Has the “Jam” left the Mountain for good in 2017? One could argue that until the late add of the doctrinal jam/rock torchbearers the String Cheese Incident, Mountain Jam had seemed to complete its gradual transformation into a safe, roots-leaning classic rock festival with an invigorated interest in the healthy talent resources of its own Hudson Valley.
Look at the headlining developments in recent years to really see the arc of the trend: Robert Plant and the Black Keys; Wilco and Beck; fewer than eight hours of Warren Haynes guitar solos; no additional representatives of the Dead family. This year’s headiest headliners – Tom Petty & the Heartbreakers and the Steve Miller Band – are, like Plant and Steve Winwood a number of years before, big scores but vanilla: artists with near-universal visas and broadly inclusive demographics. Petty, in fact, might be the biggest cross-sectional attraction in the 13-year history of this storied festival. Haynes’ Gov’t Mule is now nowhere to be seen: the most definitive evidence that the “Jam” in the title now means simply “music” and not “long-form improvisational rock.”
The middle of the lineup always tells a different story, however. Even back in the years of Phil and Friends as headliners and a single Haynes guitar solo that exceeded the length of the entire Ghost of a Saber Tooth Tiger set, the middle lineup spoke to us of modernity and Brooklyn, as well as of jam’s increasing interest in the club scene and electro hybrids. A few years ago, the second-tier meat of the Mountain Jam lineup and that of Governor’s Ball were virtually indistinguishable. Mountain Jam was quietly hipping up. This was around the same time that Bowery Presents was attempting, with little success, to book the Bearsville Theater in a Brooklyn-synched way. This is no longer the case. By my count, this year’s Mountain Jam and the Randall’s Island teen fest (happening as I write) share about two acts.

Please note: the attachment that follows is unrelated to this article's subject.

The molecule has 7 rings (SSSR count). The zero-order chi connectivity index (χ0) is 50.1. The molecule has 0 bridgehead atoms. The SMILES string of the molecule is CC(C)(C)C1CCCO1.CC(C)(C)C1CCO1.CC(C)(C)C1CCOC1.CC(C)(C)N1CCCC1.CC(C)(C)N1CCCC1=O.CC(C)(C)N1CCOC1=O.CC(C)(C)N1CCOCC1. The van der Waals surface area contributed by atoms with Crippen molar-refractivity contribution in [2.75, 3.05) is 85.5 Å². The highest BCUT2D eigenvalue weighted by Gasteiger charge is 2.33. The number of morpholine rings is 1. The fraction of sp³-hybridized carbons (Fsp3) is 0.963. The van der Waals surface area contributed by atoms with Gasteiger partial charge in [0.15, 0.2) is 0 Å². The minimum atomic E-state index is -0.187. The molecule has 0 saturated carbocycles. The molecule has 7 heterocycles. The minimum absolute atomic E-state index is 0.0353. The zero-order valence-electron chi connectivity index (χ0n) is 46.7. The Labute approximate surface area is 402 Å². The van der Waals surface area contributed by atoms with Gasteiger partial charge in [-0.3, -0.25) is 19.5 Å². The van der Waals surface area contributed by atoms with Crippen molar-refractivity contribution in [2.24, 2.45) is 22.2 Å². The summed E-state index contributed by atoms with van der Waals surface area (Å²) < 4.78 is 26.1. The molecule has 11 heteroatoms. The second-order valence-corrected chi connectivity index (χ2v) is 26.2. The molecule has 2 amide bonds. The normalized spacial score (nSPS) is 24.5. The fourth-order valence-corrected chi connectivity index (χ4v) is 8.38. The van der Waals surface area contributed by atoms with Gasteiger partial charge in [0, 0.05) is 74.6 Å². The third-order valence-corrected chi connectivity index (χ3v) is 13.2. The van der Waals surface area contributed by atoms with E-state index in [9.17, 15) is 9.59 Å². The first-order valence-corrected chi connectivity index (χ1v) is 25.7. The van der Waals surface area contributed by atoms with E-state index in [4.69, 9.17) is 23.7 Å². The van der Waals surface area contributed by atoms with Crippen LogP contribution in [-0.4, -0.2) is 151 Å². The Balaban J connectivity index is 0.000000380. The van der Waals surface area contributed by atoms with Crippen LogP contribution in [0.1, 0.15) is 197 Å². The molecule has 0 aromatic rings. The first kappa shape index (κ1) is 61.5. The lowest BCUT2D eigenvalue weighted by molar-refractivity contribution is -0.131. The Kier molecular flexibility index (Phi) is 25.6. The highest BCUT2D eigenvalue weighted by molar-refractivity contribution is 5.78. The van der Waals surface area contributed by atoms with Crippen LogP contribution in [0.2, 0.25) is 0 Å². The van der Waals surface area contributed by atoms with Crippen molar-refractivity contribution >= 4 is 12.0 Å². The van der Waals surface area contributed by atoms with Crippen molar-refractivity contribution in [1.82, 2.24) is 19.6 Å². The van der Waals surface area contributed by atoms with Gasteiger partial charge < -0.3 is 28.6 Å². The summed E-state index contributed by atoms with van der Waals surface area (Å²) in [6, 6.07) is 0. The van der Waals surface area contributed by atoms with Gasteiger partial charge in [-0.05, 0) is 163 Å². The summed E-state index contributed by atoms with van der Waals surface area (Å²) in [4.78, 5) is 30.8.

So it’s way less jam, but also way less aspirational hip. What does that leave? Well, when I look at the lineup, middle and down, I see…lots of people I’ve met. Mountain Jam 2017 reached out with open arms to the resident pro population – Marco, Amy, Simi, Murali, Big Takeover – as well as to some staple bands from WDST’s new rotation, such as Elephant Revival and the Head and the Heart, really bolstering the sense of “local” generally. This is commendable. It also speaks to the allocation of resources. I don’t claim to be an expert on going rates, but my gut suggests that Tom Petty and Mike Campbell might well be the biggest resource Mountain Jam has ever allocated.
Take a look at the lineup and judge for yourself. Mountain Jam takes over the slopes at Hunter Mountain on Friday, June 16 and releases them at the end of the day on Sunday. Ticketing, VIP and camping options are as complicated as ever. Visit http://mountainjam.com for a solid guide and a concert schedule.